Cairn Terrier ancestors are from Scotland, where the wire coat repels water and keeps the dog dry even in rainy or damp climates. Keeping the Cairn Terrier coat in its original state will prevent possible skin irritations. As dead hair is removed by stripping the coat, new growth comes in and the skin and coat will remain healthy. Clipper-cutting a Cairn might destroy the protective wire coat unique to this breed.
It is wise to have a pet examined to rule out heritable skin diseases if a Cairn is obtained from unknown sources .
Children And Other Pets
The Cairn Terrier loves kids and is highly tolerant of them. In fact, he enjoys the noise and commotion that goes along with children. As for other pets, a properly socialized and trained Cairn tends to get along with and respect those in the household. He’s apt to chase any other animal that comes into his yard, however.
As with every breed, you should always teach children how to approach and touch dogs, and always supervise any interactions between dogs and young children to prevent any biting or ear or tail pulling on the part of either party. Teach your child never to approach any dog while he’s eating or sleeping or to try to take the dog’s food away. No dog, no matter how friendly, should ever be left unsupervised with a child.
Did You Know?
The most famous Cairn of all? Why, that would be Toto, who along with Dorothy wasn’t in Kansas anymore in “The Wizard of Oz.”
Terry, the dog who played Toto in the 1939 screen adaptation of The Wizard of Oz, was a brindle Cairn Terrier.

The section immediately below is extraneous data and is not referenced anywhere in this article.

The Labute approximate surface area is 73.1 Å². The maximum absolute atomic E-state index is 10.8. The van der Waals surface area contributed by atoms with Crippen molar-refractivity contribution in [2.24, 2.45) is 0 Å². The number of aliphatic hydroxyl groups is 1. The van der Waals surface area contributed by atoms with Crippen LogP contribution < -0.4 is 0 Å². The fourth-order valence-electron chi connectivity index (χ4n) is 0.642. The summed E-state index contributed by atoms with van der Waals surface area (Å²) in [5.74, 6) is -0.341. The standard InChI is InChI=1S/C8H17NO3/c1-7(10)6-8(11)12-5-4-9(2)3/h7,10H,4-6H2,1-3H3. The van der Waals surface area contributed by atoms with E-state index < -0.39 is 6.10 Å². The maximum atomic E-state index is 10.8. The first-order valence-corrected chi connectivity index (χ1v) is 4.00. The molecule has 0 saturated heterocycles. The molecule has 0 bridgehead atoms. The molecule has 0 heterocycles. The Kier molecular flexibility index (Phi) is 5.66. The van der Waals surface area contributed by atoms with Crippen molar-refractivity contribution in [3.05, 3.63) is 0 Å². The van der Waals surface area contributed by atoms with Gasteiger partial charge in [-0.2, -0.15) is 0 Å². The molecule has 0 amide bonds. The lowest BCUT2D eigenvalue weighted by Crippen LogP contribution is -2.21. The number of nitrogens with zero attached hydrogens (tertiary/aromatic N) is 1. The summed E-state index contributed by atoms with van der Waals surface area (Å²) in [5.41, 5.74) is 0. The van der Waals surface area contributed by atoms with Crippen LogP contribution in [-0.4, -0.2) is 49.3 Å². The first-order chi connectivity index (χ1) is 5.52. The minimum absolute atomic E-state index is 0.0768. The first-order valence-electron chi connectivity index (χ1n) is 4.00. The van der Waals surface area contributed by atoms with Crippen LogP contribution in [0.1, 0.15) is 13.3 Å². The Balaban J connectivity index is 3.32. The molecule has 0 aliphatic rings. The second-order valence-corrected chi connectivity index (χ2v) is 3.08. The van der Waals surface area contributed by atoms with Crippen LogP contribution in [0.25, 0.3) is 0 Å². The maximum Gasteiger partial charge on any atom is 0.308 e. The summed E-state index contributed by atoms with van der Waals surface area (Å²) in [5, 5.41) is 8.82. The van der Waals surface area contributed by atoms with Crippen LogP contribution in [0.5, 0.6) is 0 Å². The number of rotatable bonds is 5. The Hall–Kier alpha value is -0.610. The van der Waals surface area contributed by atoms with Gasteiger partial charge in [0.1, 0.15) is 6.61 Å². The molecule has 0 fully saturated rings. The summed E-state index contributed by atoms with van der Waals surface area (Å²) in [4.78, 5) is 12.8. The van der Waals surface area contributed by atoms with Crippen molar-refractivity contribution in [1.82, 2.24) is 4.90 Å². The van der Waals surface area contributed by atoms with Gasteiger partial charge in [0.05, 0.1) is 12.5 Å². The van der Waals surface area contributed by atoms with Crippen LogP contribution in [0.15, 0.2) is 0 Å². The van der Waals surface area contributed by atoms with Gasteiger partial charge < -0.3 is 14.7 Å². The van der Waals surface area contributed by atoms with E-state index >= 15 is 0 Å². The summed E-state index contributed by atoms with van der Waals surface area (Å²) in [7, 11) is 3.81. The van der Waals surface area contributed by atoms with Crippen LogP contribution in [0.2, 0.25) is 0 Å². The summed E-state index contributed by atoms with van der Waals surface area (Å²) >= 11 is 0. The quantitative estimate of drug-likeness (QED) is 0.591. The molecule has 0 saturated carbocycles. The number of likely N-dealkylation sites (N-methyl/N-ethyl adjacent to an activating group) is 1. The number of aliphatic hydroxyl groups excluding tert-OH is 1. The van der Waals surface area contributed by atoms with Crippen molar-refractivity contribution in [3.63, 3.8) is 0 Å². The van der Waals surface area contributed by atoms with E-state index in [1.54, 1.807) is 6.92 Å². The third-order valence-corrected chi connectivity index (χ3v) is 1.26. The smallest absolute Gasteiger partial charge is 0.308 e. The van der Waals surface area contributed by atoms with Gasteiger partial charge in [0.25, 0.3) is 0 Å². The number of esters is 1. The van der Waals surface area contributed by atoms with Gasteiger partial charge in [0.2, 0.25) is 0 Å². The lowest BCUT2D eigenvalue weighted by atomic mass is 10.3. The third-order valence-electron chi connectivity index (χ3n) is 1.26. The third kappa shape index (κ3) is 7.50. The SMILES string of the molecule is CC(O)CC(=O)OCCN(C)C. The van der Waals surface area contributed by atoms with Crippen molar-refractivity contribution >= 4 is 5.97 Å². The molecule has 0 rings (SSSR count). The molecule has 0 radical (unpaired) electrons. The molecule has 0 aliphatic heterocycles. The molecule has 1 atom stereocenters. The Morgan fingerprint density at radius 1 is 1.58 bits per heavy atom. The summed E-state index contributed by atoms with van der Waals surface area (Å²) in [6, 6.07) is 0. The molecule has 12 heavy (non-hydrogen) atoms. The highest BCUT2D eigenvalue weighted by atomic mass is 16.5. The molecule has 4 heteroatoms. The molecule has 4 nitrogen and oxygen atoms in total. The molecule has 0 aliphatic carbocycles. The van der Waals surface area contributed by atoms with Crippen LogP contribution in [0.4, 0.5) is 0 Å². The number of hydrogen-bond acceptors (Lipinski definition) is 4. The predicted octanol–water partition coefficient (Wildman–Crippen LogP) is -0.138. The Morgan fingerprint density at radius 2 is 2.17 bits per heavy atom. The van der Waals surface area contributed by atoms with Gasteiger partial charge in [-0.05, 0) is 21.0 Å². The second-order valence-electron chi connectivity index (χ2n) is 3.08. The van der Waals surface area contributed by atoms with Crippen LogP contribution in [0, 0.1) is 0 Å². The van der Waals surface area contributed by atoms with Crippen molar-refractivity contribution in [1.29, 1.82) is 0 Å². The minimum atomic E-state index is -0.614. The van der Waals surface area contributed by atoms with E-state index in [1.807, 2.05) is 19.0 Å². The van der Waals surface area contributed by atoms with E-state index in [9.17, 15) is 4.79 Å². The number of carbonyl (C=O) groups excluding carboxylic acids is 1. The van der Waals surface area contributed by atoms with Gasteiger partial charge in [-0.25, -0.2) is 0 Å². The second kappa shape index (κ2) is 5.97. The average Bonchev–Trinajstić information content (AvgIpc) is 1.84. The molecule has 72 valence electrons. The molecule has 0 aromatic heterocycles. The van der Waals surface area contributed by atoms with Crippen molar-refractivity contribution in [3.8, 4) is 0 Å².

Due to the identification of the State of Kansas with the original story The Wonderful Wizard of Oz, a resident of Wichita has begun a drive to make the Cairn Terrier the official dog of the State of Kansas.
Terry also had a role in the Shirley Temple film Bright Eyes, and twelve other films.
- In I Love Lucy, Little Ricky had a Cairn Terrier named Fred.
- UK TV presenter Paul O’Grady often features a Cairn Terrier called Olga on his prime time chat show; dark in colour, Olga is a rescue dog.
- Also in the UK, Pauline Fowler actress Wendy Richard in the BBC TV show EastEnders had a Cairn she fondly named “Betty.” Betty made an appearance as Toto on BBC’s “Strictly Come Dancing” after Vincent Simone and his celebrity partner Dani Harmer danced a waltz to “Over the Rainbow” from The Wizard of Oz.
- George Lopez’s family dog on the ABC TV series George Lopez, is a Cairn Terrier named Mr. Needles, named by the son, Max, for the extremely high number of shots that the incredibly sick former stray received from the veterinarian.
- Australian television soap series Neighbours had a Cairn Terrier named Audrey who belonged to the character Libby Kennedy.
- National Treasure: Book of Secrets
- A Wheaten Cairn Terrier named Kobe was featured in the following movies: Dunston Checks In / Lost And Found and the opening scenes of Twister
- In USA Network’s Mr. Robot, Rami Malek’s character Elliot Alderson has a Cairn Terrier named Flipper.
- In the Maximum Ride book series Total, the talking dog, is a Cairn Terrier.
- In the first edition of L. Frank Baum’s book The Wonderful Wizard of Oz, though Baum did not specify in the text what breed Toto was, illustrator W. W. Denslow drew him as a Cairn Terrier.
- In Donald Barthelme’s short story “Chablis”, the narrator says that his baby wants, according to his wife, a “Cairn terrier.”